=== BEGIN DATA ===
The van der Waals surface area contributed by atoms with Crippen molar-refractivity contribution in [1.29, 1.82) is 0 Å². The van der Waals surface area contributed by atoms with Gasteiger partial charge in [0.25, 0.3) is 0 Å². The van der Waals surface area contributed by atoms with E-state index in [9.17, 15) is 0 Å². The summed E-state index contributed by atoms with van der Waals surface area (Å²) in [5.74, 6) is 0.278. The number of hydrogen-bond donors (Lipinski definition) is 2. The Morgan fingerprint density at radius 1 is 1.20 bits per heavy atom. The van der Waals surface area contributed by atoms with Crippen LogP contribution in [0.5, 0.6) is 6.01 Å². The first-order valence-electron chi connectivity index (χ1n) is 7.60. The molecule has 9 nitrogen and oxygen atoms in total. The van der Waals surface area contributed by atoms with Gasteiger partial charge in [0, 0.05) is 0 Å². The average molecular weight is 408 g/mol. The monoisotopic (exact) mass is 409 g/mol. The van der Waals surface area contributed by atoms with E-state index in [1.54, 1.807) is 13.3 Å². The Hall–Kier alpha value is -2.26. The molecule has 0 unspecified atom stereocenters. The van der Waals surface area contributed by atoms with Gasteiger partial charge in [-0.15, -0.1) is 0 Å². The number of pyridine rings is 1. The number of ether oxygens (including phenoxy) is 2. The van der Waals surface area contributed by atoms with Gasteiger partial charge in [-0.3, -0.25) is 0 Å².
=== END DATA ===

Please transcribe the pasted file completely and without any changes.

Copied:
The van der Waals surface area contributed by atoms with Crippen molar-refractivity contribution in [1.29, 1.82) is 0 Å². The van der Waals surface area contributed by atoms with Gasteiger partial charge in [0.25, 0.3) is 0 Å². The van der Waals surface area contributed by atoms with E-state index in [9.17, 15) is 0 Å². The summed E-state index contributed by atoms with van der Waals surface area (Å²) in [5.74, 6) is 0.278. The number of hydrogen-bond donors (Lipinski definition) is 2. The Morgan fingerprint density at radius 1 is 1.20 bits per heavy atom. The van der Waals surface area contributed by atoms with Crippen LogP contribution in [0.5, 0.6) is 6.01 Å². The first-order valence-electron chi connectivity index (χ1n) is 7.60. The molecule has 9 nitrogen and oxygen atoms in total. The van der Waals surface area contributed by atoms with Gasteiger partial charge in [0, 0.05) is 0 Å². The average molecular weight is 408 g/mol. The monoisotopic (exact) mass is 409 g/mol. The van der Waals surface area contributed by atoms with E-state index in [1.54, 1.807) is 13.3 Å². The Hall–Kier alpha value is -2.26. The molecule has 0 unspecified atom stereocenters. The van der Waals surface area contributed by atoms with Gasteiger partial charge in [-0.15, -0.1) is 0 Å². The number of pyridine rings is 1. The number of ether oxygens (including phenoxy) is 2. The van der Waals surface area contributed by atoms with Gasteiger partial charge in [-0.3, -0.25) is 0 Å².